Desires Can Become Demands

Most desires are not inherently sinful but become idolatrous when they depend on something or someone other than God for fulfillment. For example, a desire for the delicious taste of mint chocolate chip ice cream is not a bad thing in itself. But what happens if you go to the store and they are out—or worse, they don’t have green mint chocolate chip but only the white kind? Do you get angry about it? Getting angry is a sign that the desire has indeed become idolatrous.  Another example could be a desire for a secure future. You have diligently saved and invested wisely. But there’s a market correction and your portfolio loses 40% of its value. How do you respond? Ultimately, our response reveals where our trust really is. If it is really in the portfolio then fear and anxiety will overcome us. If however it is really looking to God, then amid the conflicting emotions will emerge obedient rest in God despite the loss.

The issues of life are fundamentally desire-driven. This represents a challenge for us, especially as parents. Are we merely training our children to “do what is right?” Or, are we getting to the real heart of the issue which is the often stealthy desires that have driven those actions? Actions are merely the flower, the desires are the root. Based on how we parent, would our kids say that doing the right thing is more important than doing it for the right reason?

If desires are the problem, then what are doing about them? First, desires are always directing us. They never rest. Perhaps putting it that way is enlightening? If desires are always at work, then it is appropriate to discuss them at any time. We rarely evaluate ourselves or discuss desires with others this intently. The second thing we can do then is to get into the habit of discussing desires.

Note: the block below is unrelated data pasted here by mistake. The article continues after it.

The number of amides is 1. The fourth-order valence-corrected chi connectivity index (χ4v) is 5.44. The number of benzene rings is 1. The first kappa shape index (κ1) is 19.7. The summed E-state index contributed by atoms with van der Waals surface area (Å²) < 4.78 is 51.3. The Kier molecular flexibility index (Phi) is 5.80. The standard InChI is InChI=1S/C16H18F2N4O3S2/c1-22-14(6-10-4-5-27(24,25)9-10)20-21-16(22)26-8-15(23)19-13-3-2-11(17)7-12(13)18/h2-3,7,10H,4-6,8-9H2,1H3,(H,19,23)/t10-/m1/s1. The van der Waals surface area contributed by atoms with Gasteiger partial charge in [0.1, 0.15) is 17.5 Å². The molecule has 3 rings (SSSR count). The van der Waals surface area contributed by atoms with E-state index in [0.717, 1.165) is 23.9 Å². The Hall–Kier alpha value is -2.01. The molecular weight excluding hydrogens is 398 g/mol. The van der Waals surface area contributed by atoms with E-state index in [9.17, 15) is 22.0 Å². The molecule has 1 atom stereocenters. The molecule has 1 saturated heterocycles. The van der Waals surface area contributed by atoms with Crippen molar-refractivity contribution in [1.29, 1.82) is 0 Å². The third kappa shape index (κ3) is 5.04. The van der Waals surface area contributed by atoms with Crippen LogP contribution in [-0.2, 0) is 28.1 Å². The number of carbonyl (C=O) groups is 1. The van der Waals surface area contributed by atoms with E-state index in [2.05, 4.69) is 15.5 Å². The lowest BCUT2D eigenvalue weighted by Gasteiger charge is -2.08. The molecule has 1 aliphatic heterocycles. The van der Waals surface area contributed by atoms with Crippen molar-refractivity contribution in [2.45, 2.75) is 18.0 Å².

Talk More About Desires

One day a few weeks ago, I took one of my teenage sons on some errands. Actually, now that I think about it, it was—his—errand! Anyway, he was talking quite passionately about a particular interest of his. (If my van were electric, I could have plugged him into the engine and saved a lot of gas.) At the end of what was at least an 8-minute monolog, I simply said, “WOW. You have strong desires!” Then we had a good discussion about desires. Nothing my son said that day was sinful. He did nothing wrong. But in the moment, the opportunity presented itself simply to draw attention to this fact.

It is good that—especially in normal, non-confrontational conversation—that we talk about our desires so that we can begin to be more attentive to their presence, identify them, and connect them to our behavior more readily. In normal and stressed conversations asking the question, “Why?” is a great tool that allows you to cut through the fog and reach the desire level.

Dealing With Actions on the Desire Level Provides Hope

Talking about desires prepares us to be able to deal more effectively with those issues especially when they come up at midnight and you are not in the mood for a 48 minute game of mental hopscotch. This is not hard to understand. However, the things that are simple to understand can sometimes be the hardest to do because they require intentionality and usually more of our time. But we must remember that our investiture pays off because this is what God has said is our core problem. Addressing the core problem as God defines it gives us tremendous hope that better days are ahead and confidence that we, in all of our weakness, can be God’s instruments in each other’s lives!